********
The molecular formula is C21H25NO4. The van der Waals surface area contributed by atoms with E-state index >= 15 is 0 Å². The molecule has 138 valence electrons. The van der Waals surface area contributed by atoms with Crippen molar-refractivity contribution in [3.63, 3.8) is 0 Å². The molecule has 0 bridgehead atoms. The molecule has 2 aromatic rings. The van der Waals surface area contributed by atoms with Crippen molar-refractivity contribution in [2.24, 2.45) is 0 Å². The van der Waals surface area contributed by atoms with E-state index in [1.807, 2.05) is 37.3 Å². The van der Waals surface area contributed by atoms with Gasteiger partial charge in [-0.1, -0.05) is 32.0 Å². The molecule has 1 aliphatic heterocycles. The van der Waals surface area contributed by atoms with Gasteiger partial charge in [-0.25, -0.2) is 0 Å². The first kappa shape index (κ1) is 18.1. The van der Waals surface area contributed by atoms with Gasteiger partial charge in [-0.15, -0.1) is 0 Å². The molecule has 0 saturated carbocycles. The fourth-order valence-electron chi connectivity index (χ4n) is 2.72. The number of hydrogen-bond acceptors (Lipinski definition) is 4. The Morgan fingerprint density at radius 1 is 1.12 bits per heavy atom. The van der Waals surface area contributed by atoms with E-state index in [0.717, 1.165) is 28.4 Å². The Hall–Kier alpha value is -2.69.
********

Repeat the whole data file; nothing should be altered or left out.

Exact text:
The molecular formula is C21H25NO4. The van der Waals surface area contributed by atoms with E-state index >= 15 is 0 Å². The molecule has 138 valence electrons. The van der Waals surface area contributed by atoms with Crippen molar-refractivity contribution in [3.63, 3.8) is 0 Å². The molecule has 0 bridgehead atoms. The molecule has 2 aromatic rings. The van der Waals surface area contributed by atoms with Crippen molar-refractivity contribution in [2.24, 2.45) is 0 Å². The van der Waals surface area contributed by atoms with E-state index in [1.807, 2.05) is 37.3 Å². The van der Waals surface area contributed by atoms with Gasteiger partial charge in [-0.1, -0.05) is 32.0 Å². The molecule has 1 aliphatic heterocycles. The van der Waals surface area contributed by atoms with Gasteiger partial charge in [-0.25, -0.2) is 0 Å². The first kappa shape index (κ1) is 18.1. The van der Waals surface area contributed by atoms with Gasteiger partial charge in [-0.15, -0.1) is 0 Å². The molecule has 0 saturated carbocycles. The fourth-order valence-electron chi connectivity index (χ4n) is 2.72. The number of hydrogen-bond acceptors (Lipinski definition) is 4. The Morgan fingerprint density at radius 1 is 1.12 bits per heavy atom. The van der Waals surface area contributed by atoms with E-state index in [0.717, 1.165) is 28.4 Å². The Hall–Kier alpha value is -2.69.